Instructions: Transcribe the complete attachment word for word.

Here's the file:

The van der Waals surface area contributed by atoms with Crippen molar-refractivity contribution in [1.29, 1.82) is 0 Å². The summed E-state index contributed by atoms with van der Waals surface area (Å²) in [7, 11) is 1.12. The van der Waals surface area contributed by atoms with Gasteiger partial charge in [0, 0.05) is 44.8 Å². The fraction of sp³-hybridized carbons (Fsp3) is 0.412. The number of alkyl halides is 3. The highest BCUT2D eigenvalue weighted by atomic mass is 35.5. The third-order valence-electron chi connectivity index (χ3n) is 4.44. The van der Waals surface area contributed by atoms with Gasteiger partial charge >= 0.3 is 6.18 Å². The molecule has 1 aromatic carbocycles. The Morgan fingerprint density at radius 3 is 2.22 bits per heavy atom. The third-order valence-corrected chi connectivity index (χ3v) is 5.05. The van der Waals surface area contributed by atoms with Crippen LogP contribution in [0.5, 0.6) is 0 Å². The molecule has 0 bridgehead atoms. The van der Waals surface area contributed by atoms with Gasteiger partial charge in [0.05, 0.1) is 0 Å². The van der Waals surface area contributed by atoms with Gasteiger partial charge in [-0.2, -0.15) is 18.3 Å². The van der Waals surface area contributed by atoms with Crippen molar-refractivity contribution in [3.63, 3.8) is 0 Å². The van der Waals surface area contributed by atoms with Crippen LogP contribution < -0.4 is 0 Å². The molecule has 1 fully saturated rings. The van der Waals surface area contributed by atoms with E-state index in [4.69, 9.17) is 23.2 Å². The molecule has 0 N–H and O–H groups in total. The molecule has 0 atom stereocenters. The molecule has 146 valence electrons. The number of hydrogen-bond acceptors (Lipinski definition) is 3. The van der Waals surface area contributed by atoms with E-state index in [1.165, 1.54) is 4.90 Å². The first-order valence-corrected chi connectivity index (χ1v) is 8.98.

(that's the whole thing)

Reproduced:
The van der Waals surface area contributed by atoms with Crippen molar-refractivity contribution in [1.29, 1.82) is 0 Å². The summed E-state index contributed by atoms with van der Waals surface area (Å²) in [7, 11) is 1.12. The van der Waals surface area contributed by atoms with Gasteiger partial charge in [0, 0.05) is 44.8 Å². The fraction of sp³-hybridized carbons (Fsp3) is 0.412. The number of alkyl halides is 3. The highest BCUT2D eigenvalue weighted by atomic mass is 35.5. The third-order valence-electron chi connectivity index (χ3n) is 4.44. The van der Waals surface area contributed by atoms with Gasteiger partial charge >= 0.3 is 6.18 Å². The molecule has 1 aromatic carbocycles. The Morgan fingerprint density at radius 3 is 2.22 bits per heavy atom. The third-order valence-corrected chi connectivity index (χ3v) is 5.05. The van der Waals surface area contributed by atoms with Crippen LogP contribution in [0.5, 0.6) is 0 Å². The molecule has 0 bridgehead atoms. The van der Waals surface area contributed by atoms with Gasteiger partial charge in [0.05, 0.1) is 0 Å². The van der Waals surface area contributed by atoms with Gasteiger partial charge in [-0.2, -0.15) is 18.3 Å². The van der Waals surface area contributed by atoms with Crippen molar-refractivity contribution in [3.63, 3.8) is 0 Å². The van der Waals surface area contributed by atoms with Crippen LogP contribution < -0.4 is 0 Å². The molecule has 1 fully saturated rings. The van der Waals surface area contributed by atoms with E-state index in [4.69, 9.17) is 23.2 Å². The molecule has 0 N–H and O–H groups in total. The molecule has 0 atom stereocenters. The molecule has 146 valence electrons. The number of hydrogen-bond acceptors (Lipinski definition) is 3. The van der Waals surface area contributed by atoms with E-state index in [1.165, 1.54) is 4.90 Å². The first-order valence-corrected chi connectivity index (χ1v) is 8.98.